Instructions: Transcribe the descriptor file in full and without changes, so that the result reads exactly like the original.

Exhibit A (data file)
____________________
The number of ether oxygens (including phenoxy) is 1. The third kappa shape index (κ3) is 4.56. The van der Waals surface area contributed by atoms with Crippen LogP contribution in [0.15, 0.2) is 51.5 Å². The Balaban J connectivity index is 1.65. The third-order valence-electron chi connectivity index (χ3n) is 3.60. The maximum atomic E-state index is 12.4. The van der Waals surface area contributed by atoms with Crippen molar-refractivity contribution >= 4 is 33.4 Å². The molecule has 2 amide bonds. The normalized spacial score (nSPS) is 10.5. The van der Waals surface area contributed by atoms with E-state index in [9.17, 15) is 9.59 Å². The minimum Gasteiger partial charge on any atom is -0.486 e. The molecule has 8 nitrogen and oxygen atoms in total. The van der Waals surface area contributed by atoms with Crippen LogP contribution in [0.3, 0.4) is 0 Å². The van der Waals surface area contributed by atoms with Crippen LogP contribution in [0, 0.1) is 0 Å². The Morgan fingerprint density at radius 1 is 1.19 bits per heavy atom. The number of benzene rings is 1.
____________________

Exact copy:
The number of ether oxygens (including phenoxy) is 1. The third kappa shape index (κ3) is 4.56. The van der Waals surface area contributed by atoms with Crippen LogP contribution in [0.15, 0.2) is 51.5 Å². The Balaban J connectivity index is 1.65. The third-order valence-electron chi connectivity index (χ3n) is 3.60. The maximum atomic E-state index is 12.4. The van der Waals surface area contributed by atoms with Crippen molar-refractivity contribution >= 4 is 33.4 Å². The molecule has 2 amide bonds. The normalized spacial score (nSPS) is 10.5. The van der Waals surface area contributed by atoms with E-state index in [9.17, 15) is 9.59 Å². The minimum Gasteiger partial charge on any atom is -0.486 e. The molecule has 8 nitrogen and oxygen atoms in total. The van der Waals surface area contributed by atoms with Crippen LogP contribution in [0.3, 0.4) is 0 Å². The van der Waals surface area contributed by atoms with Crippen LogP contribution in [0, 0.1) is 0 Å². The Morgan fingerprint density at radius 1 is 1.19 bits per heavy atom. The number of benzene rings is 1.